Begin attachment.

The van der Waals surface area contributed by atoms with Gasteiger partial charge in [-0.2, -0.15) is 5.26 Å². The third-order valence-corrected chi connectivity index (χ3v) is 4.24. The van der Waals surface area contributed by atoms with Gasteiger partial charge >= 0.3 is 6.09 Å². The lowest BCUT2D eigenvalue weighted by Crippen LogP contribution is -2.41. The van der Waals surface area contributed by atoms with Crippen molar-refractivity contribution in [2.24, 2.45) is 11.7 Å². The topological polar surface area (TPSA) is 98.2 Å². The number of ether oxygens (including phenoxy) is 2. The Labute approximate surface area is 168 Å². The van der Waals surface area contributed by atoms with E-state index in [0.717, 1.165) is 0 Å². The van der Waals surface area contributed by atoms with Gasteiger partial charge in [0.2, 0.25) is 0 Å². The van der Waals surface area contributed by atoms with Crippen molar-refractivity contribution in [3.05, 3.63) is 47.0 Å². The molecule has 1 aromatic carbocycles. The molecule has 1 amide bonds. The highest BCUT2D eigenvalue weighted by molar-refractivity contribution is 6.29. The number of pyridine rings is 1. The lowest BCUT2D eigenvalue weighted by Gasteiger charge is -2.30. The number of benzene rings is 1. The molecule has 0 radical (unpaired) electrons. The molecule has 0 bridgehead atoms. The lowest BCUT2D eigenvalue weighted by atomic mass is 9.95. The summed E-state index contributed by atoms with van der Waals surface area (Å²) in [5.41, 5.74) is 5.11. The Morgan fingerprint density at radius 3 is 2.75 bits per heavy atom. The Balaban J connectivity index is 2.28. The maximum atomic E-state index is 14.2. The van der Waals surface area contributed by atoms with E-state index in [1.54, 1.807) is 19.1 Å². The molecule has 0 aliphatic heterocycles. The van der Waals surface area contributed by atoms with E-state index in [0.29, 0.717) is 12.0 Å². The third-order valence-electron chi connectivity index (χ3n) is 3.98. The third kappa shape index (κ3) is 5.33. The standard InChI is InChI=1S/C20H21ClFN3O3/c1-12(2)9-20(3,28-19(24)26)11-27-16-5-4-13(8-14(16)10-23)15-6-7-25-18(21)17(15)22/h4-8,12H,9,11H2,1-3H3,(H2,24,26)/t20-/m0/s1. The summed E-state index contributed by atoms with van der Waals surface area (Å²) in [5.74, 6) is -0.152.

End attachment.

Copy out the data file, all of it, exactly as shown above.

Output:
The van der Waals surface area contributed by atoms with Gasteiger partial charge in [-0.2, -0.15) is 5.26 Å². The third-order valence-corrected chi connectivity index (χ3v) is 4.24. The van der Waals surface area contributed by atoms with Gasteiger partial charge >= 0.3 is 6.09 Å². The lowest BCUT2D eigenvalue weighted by Crippen LogP contribution is -2.41. The van der Waals surface area contributed by atoms with Crippen molar-refractivity contribution in [2.24, 2.45) is 11.7 Å². The topological polar surface area (TPSA) is 98.2 Å². The number of ether oxygens (including phenoxy) is 2. The Labute approximate surface area is 168 Å². The van der Waals surface area contributed by atoms with E-state index in [0.717, 1.165) is 0 Å². The van der Waals surface area contributed by atoms with Gasteiger partial charge in [0.2, 0.25) is 0 Å². The van der Waals surface area contributed by atoms with Crippen molar-refractivity contribution in [3.05, 3.63) is 47.0 Å². The molecule has 1 aromatic carbocycles. The molecule has 1 amide bonds. The highest BCUT2D eigenvalue weighted by molar-refractivity contribution is 6.29. The number of pyridine rings is 1. The lowest BCUT2D eigenvalue weighted by Gasteiger charge is -2.30. The number of benzene rings is 1. The molecule has 0 radical (unpaired) electrons. The molecule has 0 bridgehead atoms. The lowest BCUT2D eigenvalue weighted by atomic mass is 9.95. The summed E-state index contributed by atoms with van der Waals surface area (Å²) in [5.41, 5.74) is 5.11. The Morgan fingerprint density at radius 3 is 2.75 bits per heavy atom. The Balaban J connectivity index is 2.28. The maximum atomic E-state index is 14.2. The van der Waals surface area contributed by atoms with E-state index in [1.54, 1.807) is 19.1 Å². The molecule has 0 aliphatic heterocycles. The van der Waals surface area contributed by atoms with E-state index in [0.29, 0.717) is 12.0 Å². The third-order valence-electron chi connectivity index (χ3n) is 3.98. The third kappa shape index (κ3) is 5.33. The standard InChI is InChI=1S/C20H21ClFN3O3/c1-12(2)9-20(3,28-19(24)26)11-27-16-5-4-13(8-14(16)10-23)15-6-7-25-18(21)17(15)22/h4-8,12H,9,11H2,1-3H3,(H2,24,26)/t20-/m0/s1. The summed E-state index contributed by atoms with van der Waals surface area (Å²) in [5.74, 6) is -0.152.